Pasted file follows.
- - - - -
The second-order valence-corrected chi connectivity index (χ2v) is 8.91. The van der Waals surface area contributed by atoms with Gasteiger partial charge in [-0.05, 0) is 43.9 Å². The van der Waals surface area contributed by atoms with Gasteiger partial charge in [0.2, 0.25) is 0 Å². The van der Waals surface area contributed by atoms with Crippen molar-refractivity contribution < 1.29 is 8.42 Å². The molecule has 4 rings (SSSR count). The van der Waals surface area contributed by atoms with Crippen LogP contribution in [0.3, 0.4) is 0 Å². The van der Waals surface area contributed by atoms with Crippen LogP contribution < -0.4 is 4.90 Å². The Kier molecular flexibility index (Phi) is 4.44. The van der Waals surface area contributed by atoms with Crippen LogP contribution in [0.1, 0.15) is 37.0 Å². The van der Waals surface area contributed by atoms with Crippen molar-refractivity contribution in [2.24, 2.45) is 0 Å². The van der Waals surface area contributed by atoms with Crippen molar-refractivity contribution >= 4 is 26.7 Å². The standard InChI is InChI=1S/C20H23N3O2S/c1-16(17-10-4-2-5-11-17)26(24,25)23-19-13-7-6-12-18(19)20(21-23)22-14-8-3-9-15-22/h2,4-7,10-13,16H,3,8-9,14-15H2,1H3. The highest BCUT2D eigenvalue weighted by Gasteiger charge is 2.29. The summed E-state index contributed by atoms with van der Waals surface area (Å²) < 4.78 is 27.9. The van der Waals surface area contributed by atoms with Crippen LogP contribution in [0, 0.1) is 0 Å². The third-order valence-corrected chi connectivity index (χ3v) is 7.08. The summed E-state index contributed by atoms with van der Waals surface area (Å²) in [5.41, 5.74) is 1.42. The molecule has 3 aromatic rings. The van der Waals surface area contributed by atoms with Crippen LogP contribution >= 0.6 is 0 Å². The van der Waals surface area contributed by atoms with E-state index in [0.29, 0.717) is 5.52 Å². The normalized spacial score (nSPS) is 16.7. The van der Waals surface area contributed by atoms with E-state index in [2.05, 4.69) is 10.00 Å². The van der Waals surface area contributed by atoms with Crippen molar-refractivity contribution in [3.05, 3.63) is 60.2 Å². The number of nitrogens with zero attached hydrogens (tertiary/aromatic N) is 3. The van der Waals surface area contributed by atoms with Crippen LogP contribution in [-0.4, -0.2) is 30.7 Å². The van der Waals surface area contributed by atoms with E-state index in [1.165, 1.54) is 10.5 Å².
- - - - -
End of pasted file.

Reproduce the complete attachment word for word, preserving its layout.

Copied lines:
The second-order valence-corrected chi connectivity index (χ2v) is 8.91. The van der Waals surface area contributed by atoms with Gasteiger partial charge in [-0.05, 0) is 43.9 Å². The van der Waals surface area contributed by atoms with Gasteiger partial charge in [0.2, 0.25) is 0 Å². The van der Waals surface area contributed by atoms with Crippen molar-refractivity contribution < 1.29 is 8.42 Å². The molecule has 4 rings (SSSR count). The van der Waals surface area contributed by atoms with Crippen LogP contribution in [0.3, 0.4) is 0 Å². The van der Waals surface area contributed by atoms with Crippen LogP contribution < -0.4 is 4.90 Å². The Kier molecular flexibility index (Phi) is 4.44. The van der Waals surface area contributed by atoms with Crippen LogP contribution in [0.1, 0.15) is 37.0 Å². The van der Waals surface area contributed by atoms with Crippen molar-refractivity contribution in [2.24, 2.45) is 0 Å². The van der Waals surface area contributed by atoms with Crippen molar-refractivity contribution >= 4 is 26.7 Å². The standard InChI is InChI=1S/C20H23N3O2S/c1-16(17-10-4-2-5-11-17)26(24,25)23-19-13-7-6-12-18(19)20(21-23)22-14-8-3-9-15-22/h2,4-7,10-13,16H,3,8-9,14-15H2,1H3. The highest BCUT2D eigenvalue weighted by Gasteiger charge is 2.29. The summed E-state index contributed by atoms with van der Waals surface area (Å²) < 4.78 is 27.9. The van der Waals surface area contributed by atoms with Crippen LogP contribution in [0, 0.1) is 0 Å². The third-order valence-corrected chi connectivity index (χ3v) is 7.08. The summed E-state index contributed by atoms with van der Waals surface area (Å²) in [5.41, 5.74) is 1.42. The molecule has 3 aromatic rings. The van der Waals surface area contributed by atoms with Crippen LogP contribution >= 0.6 is 0 Å². The van der Waals surface area contributed by atoms with E-state index in [0.29, 0.717) is 5.52 Å². The normalized spacial score (nSPS) is 16.7. The van der Waals surface area contributed by atoms with E-state index in [2.05, 4.69) is 10.00 Å². The van der Waals surface area contributed by atoms with Crippen molar-refractivity contribution in [3.05, 3.63) is 60.2 Å². The number of nitrogens with zero attached hydrogens (tertiary/aromatic N) is 3. The van der Waals surface area contributed by atoms with Crippen LogP contribution in [-0.4, -0.2) is 30.7 Å². The van der Waals surface area contributed by atoms with E-state index in [1.165, 1.54) is 10.5 Å².